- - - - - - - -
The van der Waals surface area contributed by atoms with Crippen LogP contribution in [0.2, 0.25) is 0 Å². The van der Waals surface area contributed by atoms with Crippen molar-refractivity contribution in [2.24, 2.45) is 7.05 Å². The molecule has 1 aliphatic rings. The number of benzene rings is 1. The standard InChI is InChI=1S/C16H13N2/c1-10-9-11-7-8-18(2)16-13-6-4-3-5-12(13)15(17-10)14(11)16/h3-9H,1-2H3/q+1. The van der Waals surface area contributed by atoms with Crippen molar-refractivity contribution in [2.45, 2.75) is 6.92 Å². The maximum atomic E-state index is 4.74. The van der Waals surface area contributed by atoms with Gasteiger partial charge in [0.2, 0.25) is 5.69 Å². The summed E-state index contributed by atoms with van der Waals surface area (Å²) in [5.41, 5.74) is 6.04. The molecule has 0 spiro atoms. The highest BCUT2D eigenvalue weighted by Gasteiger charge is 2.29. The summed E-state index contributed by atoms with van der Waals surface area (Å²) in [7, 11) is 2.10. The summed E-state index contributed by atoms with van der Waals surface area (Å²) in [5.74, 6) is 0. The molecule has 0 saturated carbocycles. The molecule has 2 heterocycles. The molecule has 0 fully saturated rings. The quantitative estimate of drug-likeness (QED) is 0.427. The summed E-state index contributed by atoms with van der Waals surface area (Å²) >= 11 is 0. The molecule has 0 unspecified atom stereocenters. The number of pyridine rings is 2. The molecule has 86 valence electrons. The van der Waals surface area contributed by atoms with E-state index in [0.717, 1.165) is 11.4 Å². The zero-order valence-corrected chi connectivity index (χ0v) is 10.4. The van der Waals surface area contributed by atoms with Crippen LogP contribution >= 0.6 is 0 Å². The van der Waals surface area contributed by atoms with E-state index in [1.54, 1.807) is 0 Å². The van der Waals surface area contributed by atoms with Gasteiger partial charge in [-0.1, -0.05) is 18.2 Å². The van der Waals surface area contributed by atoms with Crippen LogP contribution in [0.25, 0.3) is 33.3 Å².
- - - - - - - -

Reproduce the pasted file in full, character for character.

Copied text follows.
The van der Waals surface area contributed by atoms with Crippen LogP contribution in [0.2, 0.25) is 0 Å². The van der Waals surface area contributed by atoms with Crippen molar-refractivity contribution in [2.24, 2.45) is 7.05 Å². The molecule has 1 aliphatic rings. The number of benzene rings is 1. The standard InChI is InChI=1S/C16H13N2/c1-10-9-11-7-8-18(2)16-13-6-4-3-5-12(13)15(17-10)14(11)16/h3-9H,1-2H3/q+1. The van der Waals surface area contributed by atoms with Crippen molar-refractivity contribution in [2.45, 2.75) is 6.92 Å². The maximum atomic E-state index is 4.74. The van der Waals surface area contributed by atoms with Gasteiger partial charge in [0.2, 0.25) is 5.69 Å². The summed E-state index contributed by atoms with van der Waals surface area (Å²) in [5.41, 5.74) is 6.04. The molecule has 0 spiro atoms. The highest BCUT2D eigenvalue weighted by Gasteiger charge is 2.29. The summed E-state index contributed by atoms with van der Waals surface area (Å²) in [7, 11) is 2.10. The summed E-state index contributed by atoms with van der Waals surface area (Å²) in [5.74, 6) is 0. The molecule has 0 saturated carbocycles. The molecule has 2 heterocycles. The molecule has 0 fully saturated rings. The quantitative estimate of drug-likeness (QED) is 0.427. The summed E-state index contributed by atoms with van der Waals surface area (Å²) >= 11 is 0. The molecule has 0 unspecified atom stereocenters. The number of pyridine rings is 2. The molecule has 86 valence electrons. The van der Waals surface area contributed by atoms with E-state index in [0.717, 1.165) is 11.4 Å². The zero-order valence-corrected chi connectivity index (χ0v) is 10.4. The van der Waals surface area contributed by atoms with Crippen LogP contribution >= 0.6 is 0 Å². The van der Waals surface area contributed by atoms with E-state index in [1.54, 1.807) is 0 Å². The van der Waals surface area contributed by atoms with Gasteiger partial charge in [-0.1, -0.05) is 18.2 Å². The van der Waals surface area contributed by atoms with Crippen LogP contribution in [0.25, 0.3) is 33.3 Å².